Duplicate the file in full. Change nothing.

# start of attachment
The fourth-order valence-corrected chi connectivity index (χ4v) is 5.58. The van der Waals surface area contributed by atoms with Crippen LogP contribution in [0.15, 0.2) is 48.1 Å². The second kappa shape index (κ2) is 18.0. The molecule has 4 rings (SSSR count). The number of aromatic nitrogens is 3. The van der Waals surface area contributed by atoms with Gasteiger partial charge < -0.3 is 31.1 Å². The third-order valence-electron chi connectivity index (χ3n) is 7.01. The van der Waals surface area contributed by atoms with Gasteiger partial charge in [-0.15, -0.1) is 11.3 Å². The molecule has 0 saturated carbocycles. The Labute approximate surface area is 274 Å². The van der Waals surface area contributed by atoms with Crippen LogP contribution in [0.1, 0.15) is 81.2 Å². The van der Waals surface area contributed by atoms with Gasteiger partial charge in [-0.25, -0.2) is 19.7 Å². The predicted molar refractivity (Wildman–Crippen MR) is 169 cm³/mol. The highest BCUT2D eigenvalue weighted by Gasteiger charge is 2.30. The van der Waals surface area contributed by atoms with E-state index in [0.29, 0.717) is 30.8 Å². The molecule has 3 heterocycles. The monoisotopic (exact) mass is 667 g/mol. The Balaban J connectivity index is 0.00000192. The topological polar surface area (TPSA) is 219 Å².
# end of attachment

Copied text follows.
The fourth-order valence-corrected chi connectivity index (χ4v) is 5.58. The van der Waals surface area contributed by atoms with Crippen LogP contribution in [0.15, 0.2) is 48.1 Å². The second kappa shape index (κ2) is 18.0. The molecule has 4 rings (SSSR count). The number of aromatic nitrogens is 3. The van der Waals surface area contributed by atoms with Gasteiger partial charge < -0.3 is 31.1 Å². The third-order valence-electron chi connectivity index (χ3n) is 7.01. The van der Waals surface area contributed by atoms with Gasteiger partial charge in [-0.15, -0.1) is 11.3 Å². The molecule has 0 saturated carbocycles. The Labute approximate surface area is 274 Å². The van der Waals surface area contributed by atoms with Crippen LogP contribution in [0.1, 0.15) is 81.2 Å². The van der Waals surface area contributed by atoms with Gasteiger partial charge in [-0.25, -0.2) is 19.7 Å². The predicted molar refractivity (Wildman–Crippen MR) is 169 cm³/mol. The highest BCUT2D eigenvalue weighted by Gasteiger charge is 2.30. The van der Waals surface area contributed by atoms with E-state index in [0.29, 0.717) is 30.8 Å². The molecule has 3 heterocycles. The monoisotopic (exact) mass is 667 g/mol. The Balaban J connectivity index is 0.00000192. The topological polar surface area (TPSA) is 219 Å².